Getting a Better Return on Your IRA Investments – 101 Ways to Build Wealth


Money magazine has a great article in this month’s edition called, “101 Ways to Build Wealth.”  A couple of the tips, numbers 28 and 29, give some great advice on Individual Retirement Account (IRA) investing.  These point out some mistakes that I find myself guilty of doing when it comes to my IRA.  Not making these mistakes can make you tens of thousands of dollars at retirement time.

The first tip, number 28, is Shift Your IRA Out of Park.   It speaks of how many people contribute money to their IRA, planning to invest it later, but then four or five months later the money is still sitting in cash.  When investing for long periods of time it is better to have the money invested than on the sidelines.  You never know when the big moves up will come and if you miss them your total return will be a lot less.

I definitely find myself guilty of leaving money in cash.  I often get busy with things and it gets to be a while before I get around to picking out what I want to buy in my IRA. Of course, I normally pick individual stocks and lo0k for stocks that I consider to be great long-term investments. Those are not easy to find at any given time, so it may be worth waiting a bit. Keeping a “wish list” of stocks that meet the criteria may be the way to go, however, since then I can just find one on the list when I have money to invest rather than waiting to look until after I have cash to invest and then needing to find time to scan through Value Line.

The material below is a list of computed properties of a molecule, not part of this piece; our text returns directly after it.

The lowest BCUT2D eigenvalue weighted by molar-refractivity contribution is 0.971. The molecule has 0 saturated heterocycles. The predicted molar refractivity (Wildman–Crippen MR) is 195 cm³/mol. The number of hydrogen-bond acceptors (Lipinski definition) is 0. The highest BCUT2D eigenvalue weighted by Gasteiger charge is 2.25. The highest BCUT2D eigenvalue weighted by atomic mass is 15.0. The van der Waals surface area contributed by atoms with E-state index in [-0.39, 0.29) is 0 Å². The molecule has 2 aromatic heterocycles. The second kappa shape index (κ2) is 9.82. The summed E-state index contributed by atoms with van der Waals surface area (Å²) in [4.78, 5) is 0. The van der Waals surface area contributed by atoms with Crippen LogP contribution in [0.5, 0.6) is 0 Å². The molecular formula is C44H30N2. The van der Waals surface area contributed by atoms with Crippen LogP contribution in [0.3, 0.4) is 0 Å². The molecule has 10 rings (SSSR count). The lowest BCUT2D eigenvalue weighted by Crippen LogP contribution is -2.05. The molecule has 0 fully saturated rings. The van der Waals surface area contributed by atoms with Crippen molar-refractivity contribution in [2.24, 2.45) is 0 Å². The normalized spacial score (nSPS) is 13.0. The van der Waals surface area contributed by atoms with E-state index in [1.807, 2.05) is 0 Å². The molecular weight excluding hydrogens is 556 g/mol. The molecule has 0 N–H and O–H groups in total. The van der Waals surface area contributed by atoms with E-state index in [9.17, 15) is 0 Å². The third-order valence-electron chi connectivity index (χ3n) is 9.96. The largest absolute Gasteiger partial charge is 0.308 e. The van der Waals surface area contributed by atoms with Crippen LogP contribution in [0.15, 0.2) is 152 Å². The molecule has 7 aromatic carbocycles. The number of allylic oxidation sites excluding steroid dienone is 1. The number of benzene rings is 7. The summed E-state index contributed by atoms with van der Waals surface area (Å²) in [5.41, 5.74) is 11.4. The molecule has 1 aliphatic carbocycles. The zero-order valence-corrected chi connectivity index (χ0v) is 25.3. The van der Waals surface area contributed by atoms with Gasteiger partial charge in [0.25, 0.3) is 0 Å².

Another consideration would be to just park the money in a mutual fund like an S&P500 ETF or a Total Stock Market Fund and then sell shares of the fund to buy individual stocks as they are found.  The only issue there is that you could be paying out a lot in transaction fees if you only hold the funds for a few months.  There is also no guarantee that the fund would increase in value over any four-month period.  If you did it every year, however, you would gain more than you’d lose.  (Note that each time you buy, your odds of making money would be about 50-50, but because the market has an upwards bias, if you did this several times you’d come out ahead since this would be similar to buying and holding for several years.  Most of the gains would come during a few very rapid increases, since that is how most of the gains in the market are made.)